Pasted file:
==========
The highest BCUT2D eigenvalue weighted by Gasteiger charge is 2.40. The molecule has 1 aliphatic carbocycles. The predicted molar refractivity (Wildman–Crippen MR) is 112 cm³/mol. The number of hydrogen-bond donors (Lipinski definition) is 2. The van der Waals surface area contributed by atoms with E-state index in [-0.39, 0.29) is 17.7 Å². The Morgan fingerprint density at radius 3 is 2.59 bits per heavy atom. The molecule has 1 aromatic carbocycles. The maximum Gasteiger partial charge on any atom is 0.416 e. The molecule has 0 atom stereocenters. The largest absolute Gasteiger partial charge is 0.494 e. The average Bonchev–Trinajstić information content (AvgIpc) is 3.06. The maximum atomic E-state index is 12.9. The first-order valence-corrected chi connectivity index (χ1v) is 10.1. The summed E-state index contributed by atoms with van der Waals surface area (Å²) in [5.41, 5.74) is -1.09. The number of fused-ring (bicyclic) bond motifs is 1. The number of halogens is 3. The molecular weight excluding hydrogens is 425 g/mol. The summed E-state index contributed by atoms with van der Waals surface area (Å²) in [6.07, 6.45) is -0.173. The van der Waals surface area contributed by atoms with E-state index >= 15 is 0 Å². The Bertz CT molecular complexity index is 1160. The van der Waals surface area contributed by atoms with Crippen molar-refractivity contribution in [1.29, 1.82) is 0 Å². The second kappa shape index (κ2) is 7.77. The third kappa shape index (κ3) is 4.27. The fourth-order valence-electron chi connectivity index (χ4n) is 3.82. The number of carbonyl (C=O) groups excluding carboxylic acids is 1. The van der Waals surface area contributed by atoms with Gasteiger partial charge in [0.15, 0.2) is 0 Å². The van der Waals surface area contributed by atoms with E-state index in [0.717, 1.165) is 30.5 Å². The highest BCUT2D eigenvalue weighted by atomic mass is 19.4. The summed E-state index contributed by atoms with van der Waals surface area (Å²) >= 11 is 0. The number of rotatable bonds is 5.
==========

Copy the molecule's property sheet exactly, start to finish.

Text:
The highest BCUT2D eigenvalue weighted by Gasteiger charge is 2.40. The molecule has 1 aliphatic carbocycles. The predicted molar refractivity (Wildman–Crippen MR) is 112 cm³/mol. The number of hydrogen-bond donors (Lipinski definition) is 2. The van der Waals surface area contributed by atoms with E-state index in [-0.39, 0.29) is 17.7 Å². The Morgan fingerprint density at radius 3 is 2.59 bits per heavy atom. The molecule has 1 aromatic carbocycles. The maximum Gasteiger partial charge on any atom is 0.416 e. The molecule has 0 atom stereocenters. The largest absolute Gasteiger partial charge is 0.494 e. The average Bonchev–Trinajstić information content (AvgIpc) is 3.06. The maximum atomic E-state index is 12.9. The first-order valence-corrected chi connectivity index (χ1v) is 10.1. The summed E-state index contributed by atoms with van der Waals surface area (Å²) in [5.41, 5.74) is -1.09. The number of fused-ring (bicyclic) bond motifs is 1. The number of halogens is 3. The molecular weight excluding hydrogens is 425 g/mol. The summed E-state index contributed by atoms with van der Waals surface area (Å²) in [6.07, 6.45) is -0.173. The van der Waals surface area contributed by atoms with E-state index >= 15 is 0 Å². The Bertz CT molecular complexity index is 1160. The van der Waals surface area contributed by atoms with Crippen molar-refractivity contribution in [1.29, 1.82) is 0 Å². The second kappa shape index (κ2) is 7.77. The third kappa shape index (κ3) is 4.27. The fourth-order valence-electron chi connectivity index (χ4n) is 3.82. The number of carbonyl (C=O) groups excluding carboxylic acids is 1. The van der Waals surface area contributed by atoms with Gasteiger partial charge in [0.15, 0.2) is 0 Å². The van der Waals surface area contributed by atoms with E-state index in [0.717, 1.165) is 30.5 Å². The highest BCUT2D eigenvalue weighted by atomic mass is 19.4. The summed E-state index contributed by atoms with van der Waals surface area (Å²) >= 11 is 0. The number of rotatable bonds is 5.